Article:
Sixth Sunday after Pentecost: Proper 9
Sunday July 9, 2023
First Reading: Genesis 24:34-38,42-49,58-67
Canticle: The Song of My Beloved (Song of Solomon 2:8-13)
Second Reading: Romans 7:15-25a
Gospel: Matthew 11:16-19,25-30
O God, you have taught us to keep all your commandments by loving thee and our neighbor: Grant us the grace of they Holy Spirit, that we may be devoted to you with our whole heart, and united to one another with pure affection; through Jesus Christ our Lord, who lives and reigns with you and the Holy Spirit, on God for ever and ever. Amen
Rest For Your Soul
“Come to me, all you that are weary and are carrying heavy burdens, and I will give you rest.
Take my yoke upon you and learn from me; for I am gentle and humble in heart, and you will find rest for your souls. For my yoke is easy, and my burden is light.”
How many times have we been troubled by something and feel like we have the world on our shoulders? I have felt this way many times and I bet you have too.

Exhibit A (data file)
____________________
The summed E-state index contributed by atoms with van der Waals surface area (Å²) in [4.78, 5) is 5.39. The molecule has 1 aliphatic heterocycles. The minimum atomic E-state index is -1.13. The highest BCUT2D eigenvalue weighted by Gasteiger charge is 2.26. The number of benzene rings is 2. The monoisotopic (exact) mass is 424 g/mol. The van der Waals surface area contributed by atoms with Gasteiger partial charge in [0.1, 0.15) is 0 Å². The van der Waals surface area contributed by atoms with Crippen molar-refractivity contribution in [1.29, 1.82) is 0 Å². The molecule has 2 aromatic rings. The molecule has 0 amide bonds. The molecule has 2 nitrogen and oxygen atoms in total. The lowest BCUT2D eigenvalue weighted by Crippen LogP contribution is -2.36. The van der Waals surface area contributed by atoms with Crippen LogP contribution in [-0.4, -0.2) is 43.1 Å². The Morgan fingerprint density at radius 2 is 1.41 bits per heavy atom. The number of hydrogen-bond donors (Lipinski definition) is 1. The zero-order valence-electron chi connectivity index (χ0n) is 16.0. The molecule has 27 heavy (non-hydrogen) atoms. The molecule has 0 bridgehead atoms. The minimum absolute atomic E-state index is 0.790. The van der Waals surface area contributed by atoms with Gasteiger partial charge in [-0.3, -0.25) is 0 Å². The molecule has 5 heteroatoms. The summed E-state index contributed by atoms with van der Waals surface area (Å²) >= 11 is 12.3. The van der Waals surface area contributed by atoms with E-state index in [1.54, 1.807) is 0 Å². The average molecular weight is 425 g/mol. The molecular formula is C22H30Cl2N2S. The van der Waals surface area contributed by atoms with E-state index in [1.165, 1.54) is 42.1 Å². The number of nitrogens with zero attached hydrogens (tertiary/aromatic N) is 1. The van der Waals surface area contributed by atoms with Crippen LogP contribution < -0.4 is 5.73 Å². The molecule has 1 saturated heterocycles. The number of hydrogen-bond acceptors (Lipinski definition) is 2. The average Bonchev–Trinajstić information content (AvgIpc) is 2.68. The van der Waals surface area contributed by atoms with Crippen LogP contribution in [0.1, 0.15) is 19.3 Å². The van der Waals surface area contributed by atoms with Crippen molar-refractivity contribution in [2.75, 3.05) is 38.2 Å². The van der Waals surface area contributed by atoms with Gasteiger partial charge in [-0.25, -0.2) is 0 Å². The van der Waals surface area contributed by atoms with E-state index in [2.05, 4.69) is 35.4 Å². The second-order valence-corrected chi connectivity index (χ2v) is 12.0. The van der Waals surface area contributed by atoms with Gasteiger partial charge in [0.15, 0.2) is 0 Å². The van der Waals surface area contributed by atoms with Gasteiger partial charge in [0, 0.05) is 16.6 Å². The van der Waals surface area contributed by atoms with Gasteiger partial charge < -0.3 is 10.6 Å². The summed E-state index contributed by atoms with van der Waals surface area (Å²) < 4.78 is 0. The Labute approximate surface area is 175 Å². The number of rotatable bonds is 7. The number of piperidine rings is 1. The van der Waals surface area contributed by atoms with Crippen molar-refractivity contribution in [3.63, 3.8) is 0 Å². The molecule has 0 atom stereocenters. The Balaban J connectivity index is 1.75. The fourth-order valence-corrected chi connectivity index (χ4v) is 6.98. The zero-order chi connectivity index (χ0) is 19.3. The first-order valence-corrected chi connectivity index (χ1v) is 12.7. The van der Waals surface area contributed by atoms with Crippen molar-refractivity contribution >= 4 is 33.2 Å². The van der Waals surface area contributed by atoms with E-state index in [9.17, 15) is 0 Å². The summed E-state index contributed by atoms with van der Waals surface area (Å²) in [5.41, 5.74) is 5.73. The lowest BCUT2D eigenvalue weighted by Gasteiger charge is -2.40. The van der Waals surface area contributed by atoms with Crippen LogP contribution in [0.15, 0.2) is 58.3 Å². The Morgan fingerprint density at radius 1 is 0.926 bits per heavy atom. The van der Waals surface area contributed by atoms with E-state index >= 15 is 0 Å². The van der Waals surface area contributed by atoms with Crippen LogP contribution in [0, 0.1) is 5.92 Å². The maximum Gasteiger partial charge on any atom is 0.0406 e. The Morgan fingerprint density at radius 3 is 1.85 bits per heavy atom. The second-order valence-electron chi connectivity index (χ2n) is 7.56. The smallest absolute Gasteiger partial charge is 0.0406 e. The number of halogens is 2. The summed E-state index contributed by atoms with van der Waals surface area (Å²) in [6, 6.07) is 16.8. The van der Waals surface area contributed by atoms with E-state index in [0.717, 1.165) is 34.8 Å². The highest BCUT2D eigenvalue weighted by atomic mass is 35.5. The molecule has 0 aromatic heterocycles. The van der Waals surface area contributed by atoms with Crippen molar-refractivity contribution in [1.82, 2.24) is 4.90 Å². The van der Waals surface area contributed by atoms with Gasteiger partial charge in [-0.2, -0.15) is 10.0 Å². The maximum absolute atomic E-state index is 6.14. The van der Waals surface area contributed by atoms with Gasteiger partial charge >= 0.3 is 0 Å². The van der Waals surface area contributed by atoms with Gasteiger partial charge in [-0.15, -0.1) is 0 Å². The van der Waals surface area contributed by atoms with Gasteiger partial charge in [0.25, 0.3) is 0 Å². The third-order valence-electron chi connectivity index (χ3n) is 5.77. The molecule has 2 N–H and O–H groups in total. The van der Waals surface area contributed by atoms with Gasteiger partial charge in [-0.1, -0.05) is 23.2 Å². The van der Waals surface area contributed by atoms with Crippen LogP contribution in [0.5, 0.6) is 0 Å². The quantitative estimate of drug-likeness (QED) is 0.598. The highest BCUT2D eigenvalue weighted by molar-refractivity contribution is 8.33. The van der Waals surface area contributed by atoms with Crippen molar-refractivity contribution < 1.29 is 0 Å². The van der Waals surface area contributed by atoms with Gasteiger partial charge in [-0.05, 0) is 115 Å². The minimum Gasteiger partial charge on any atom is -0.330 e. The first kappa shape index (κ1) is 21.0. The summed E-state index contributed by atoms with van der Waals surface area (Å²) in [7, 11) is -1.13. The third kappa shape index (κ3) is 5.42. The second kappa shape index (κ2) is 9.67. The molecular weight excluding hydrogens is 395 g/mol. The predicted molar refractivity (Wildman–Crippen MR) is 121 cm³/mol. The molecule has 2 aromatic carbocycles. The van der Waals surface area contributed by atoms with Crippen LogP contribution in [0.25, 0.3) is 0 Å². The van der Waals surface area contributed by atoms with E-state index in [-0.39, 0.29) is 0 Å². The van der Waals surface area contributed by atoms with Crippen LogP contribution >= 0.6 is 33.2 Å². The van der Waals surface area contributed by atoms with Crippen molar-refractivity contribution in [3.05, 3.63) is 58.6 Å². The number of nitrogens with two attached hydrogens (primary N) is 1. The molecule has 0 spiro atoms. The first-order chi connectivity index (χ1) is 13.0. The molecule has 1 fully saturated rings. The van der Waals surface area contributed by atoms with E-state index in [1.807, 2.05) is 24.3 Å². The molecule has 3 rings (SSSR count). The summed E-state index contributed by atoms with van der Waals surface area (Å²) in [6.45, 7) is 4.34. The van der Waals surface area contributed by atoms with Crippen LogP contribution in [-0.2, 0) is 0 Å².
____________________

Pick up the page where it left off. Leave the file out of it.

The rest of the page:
The first part of the gospel, Jesus said, “To what will I compare this generation?
The Israelites were expecting a new king a Messiah and they were complaining that neither John the Baptist nor Jesus met their expectations.
Jesus is showing how the current generation of Israelites is like children who are disappointed because their friends will not participate in their games.
Jesus is highlighting the reality of being judged by others. John the Baptist was judged to be too radical and Jesus himself considered too ordinary.